While preparing for the June 25-26 open house at the Kump Center, my sister Scottie Wiest and I went up to her attic and found Kump family albums and a 1992 Weekender Hampshire County edition. On the front page is an 8 X 10 photo of Governor HG Kump next to his brother Kerr taken in c. 1931, when they were judges in contiguous circuit court districts before Guy announced his candidacy for governor.

The large caption for the photo reads: “As early as the 1800s, some residents of Hampshire County pursued their dream of obtaining a university degree. Read on page two how two Yellow Spring brothers became the 19th governor of West Virginia and a circuit court judge after graduating.

Inside the Weekender Shirley O’Dell published her enthusiastic account of “Benjamin Kump Family History Relived.” The Kump brothers became teachers after graduating from Shenandoah Normal School, and both went on to law school before beginning political careers. O’Dell’s article reflects their belief in the importance of an education. and their common ambition to become political leaders.

O’Dell begins with Ben and Fanny Kump’s wedding on June 15, 1874, and she invites readers to peer into her imaginative crystal ball to learn more about the fates of the four Kump children. Kerr was born in 1875, Guy in 1877, Volunta in 1879 and Otelia in 1881. The family lived on a 400-500 acre farm where they raised cattle and Ben served as road supervisor, and Fanny helped run the household in Week. and sang in local churches on a Sunday.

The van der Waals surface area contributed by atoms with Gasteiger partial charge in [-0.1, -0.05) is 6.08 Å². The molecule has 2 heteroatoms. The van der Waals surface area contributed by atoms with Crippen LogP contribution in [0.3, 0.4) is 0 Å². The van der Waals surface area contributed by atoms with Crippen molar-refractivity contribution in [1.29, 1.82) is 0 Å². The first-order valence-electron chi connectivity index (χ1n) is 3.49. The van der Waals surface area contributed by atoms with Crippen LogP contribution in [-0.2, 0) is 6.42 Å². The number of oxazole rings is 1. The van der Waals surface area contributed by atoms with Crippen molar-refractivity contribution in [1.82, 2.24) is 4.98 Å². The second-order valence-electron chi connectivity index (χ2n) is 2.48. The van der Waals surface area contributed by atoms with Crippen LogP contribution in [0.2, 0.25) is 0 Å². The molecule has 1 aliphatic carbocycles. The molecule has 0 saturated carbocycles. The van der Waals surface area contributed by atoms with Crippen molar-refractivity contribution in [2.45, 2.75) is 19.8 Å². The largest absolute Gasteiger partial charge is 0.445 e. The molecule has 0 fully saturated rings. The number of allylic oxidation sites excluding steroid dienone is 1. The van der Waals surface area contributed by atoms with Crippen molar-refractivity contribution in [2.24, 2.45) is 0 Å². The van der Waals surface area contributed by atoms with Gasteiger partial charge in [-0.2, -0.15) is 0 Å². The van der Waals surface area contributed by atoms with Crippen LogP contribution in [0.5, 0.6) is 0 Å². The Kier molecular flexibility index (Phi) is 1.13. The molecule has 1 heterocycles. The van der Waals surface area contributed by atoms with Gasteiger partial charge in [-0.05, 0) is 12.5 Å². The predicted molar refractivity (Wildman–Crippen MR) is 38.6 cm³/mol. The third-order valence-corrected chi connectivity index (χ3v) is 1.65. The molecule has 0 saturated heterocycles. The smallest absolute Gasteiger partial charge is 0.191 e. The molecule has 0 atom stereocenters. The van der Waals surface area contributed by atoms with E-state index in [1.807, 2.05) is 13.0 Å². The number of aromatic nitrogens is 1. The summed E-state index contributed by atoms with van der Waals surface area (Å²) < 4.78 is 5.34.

As the sons grew up, they became expert riders and competed in tournaments at the Capon Springs Hotel in Yellow Springs. They saved up the money they earned from these events, and they worked as teachers and office clerks in Romney, WV. The plan was that they should help each other pay for law school.

Guy first graduated from the University of Virginia and came to Elkins in 1905 to work at the Daily law firm in the service of Senator Davis, and Guy married Edna Scott in 1907. The brothers saved from money to help pay Kerr to go to West Virginia. College of Law and Kerr, he helped educate several other family members before marrying Mary Elizabeth Zimmerman in 1940.

Kump’s two daughters were also trained and served as teachers before getting married. Volunta was a teacher from 1902 to 1920. In 1919 she married Edwin Millar and they had three daughters. After her husband’s death, Volunta worked for the Department of Public Assistance from 1938 to 1948,

According to O’Dell’s article, Otelia married Phillip Harness and gave birth to eight children before dying in childbirth c. 1920. Six of his children survived him, and his brothers and sister took them in and helped raise them and send them to college.

Page 2 of the old Weekender includes photos of the dilapidated wooden building where the Kumps went to a one-room schoolhouse near Yellow Springs. There is also a photo of the Kump family home in 1992 when it was for sale. The house was built in 1866 by Henry Brill in the county of Hampshire.



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